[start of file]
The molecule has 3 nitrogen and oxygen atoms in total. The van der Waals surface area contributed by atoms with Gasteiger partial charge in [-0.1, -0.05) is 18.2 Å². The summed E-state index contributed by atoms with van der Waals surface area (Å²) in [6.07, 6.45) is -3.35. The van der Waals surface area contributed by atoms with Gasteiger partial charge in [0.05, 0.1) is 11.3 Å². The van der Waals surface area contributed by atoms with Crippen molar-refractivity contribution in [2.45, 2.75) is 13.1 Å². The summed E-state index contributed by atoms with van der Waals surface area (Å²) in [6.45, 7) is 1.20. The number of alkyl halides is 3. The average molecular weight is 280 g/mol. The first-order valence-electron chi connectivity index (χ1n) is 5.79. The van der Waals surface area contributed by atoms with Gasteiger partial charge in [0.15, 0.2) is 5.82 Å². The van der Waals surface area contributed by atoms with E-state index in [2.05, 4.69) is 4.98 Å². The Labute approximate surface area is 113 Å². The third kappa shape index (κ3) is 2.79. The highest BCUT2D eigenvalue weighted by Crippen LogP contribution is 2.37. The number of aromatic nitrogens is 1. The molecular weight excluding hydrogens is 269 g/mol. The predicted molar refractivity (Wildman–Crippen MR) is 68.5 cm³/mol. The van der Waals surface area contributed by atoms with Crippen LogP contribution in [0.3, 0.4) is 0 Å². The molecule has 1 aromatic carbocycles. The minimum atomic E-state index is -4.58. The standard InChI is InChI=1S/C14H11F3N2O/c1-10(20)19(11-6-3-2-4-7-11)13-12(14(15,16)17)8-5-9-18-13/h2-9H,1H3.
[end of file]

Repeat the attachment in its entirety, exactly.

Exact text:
The molecule has 3 nitrogen and oxygen atoms in total. The van der Waals surface area contributed by atoms with Gasteiger partial charge in [-0.1, -0.05) is 18.2 Å². The summed E-state index contributed by atoms with van der Waals surface area (Å²) in [6.07, 6.45) is -3.35. The van der Waals surface area contributed by atoms with Gasteiger partial charge in [0.05, 0.1) is 11.3 Å². The van der Waals surface area contributed by atoms with Crippen molar-refractivity contribution in [2.45, 2.75) is 13.1 Å². The summed E-state index contributed by atoms with van der Waals surface area (Å²) in [6.45, 7) is 1.20. The number of alkyl halides is 3. The average molecular weight is 280 g/mol. The first-order valence-electron chi connectivity index (χ1n) is 5.79. The van der Waals surface area contributed by atoms with Gasteiger partial charge in [0.15, 0.2) is 5.82 Å². The van der Waals surface area contributed by atoms with E-state index in [2.05, 4.69) is 4.98 Å². The Labute approximate surface area is 113 Å². The third kappa shape index (κ3) is 2.79. The highest BCUT2D eigenvalue weighted by Crippen LogP contribution is 2.37. The number of aromatic nitrogens is 1. The molecular weight excluding hydrogens is 269 g/mol. The predicted molar refractivity (Wildman–Crippen MR) is 68.5 cm³/mol. The van der Waals surface area contributed by atoms with Crippen LogP contribution in [0.3, 0.4) is 0 Å². The molecule has 1 aromatic carbocycles. The minimum atomic E-state index is -4.58. The standard InChI is InChI=1S/C14H11F3N2O/c1-10(20)19(11-6-3-2-4-7-11)13-12(14(15,16)17)8-5-9-18-13/h2-9H,1H3.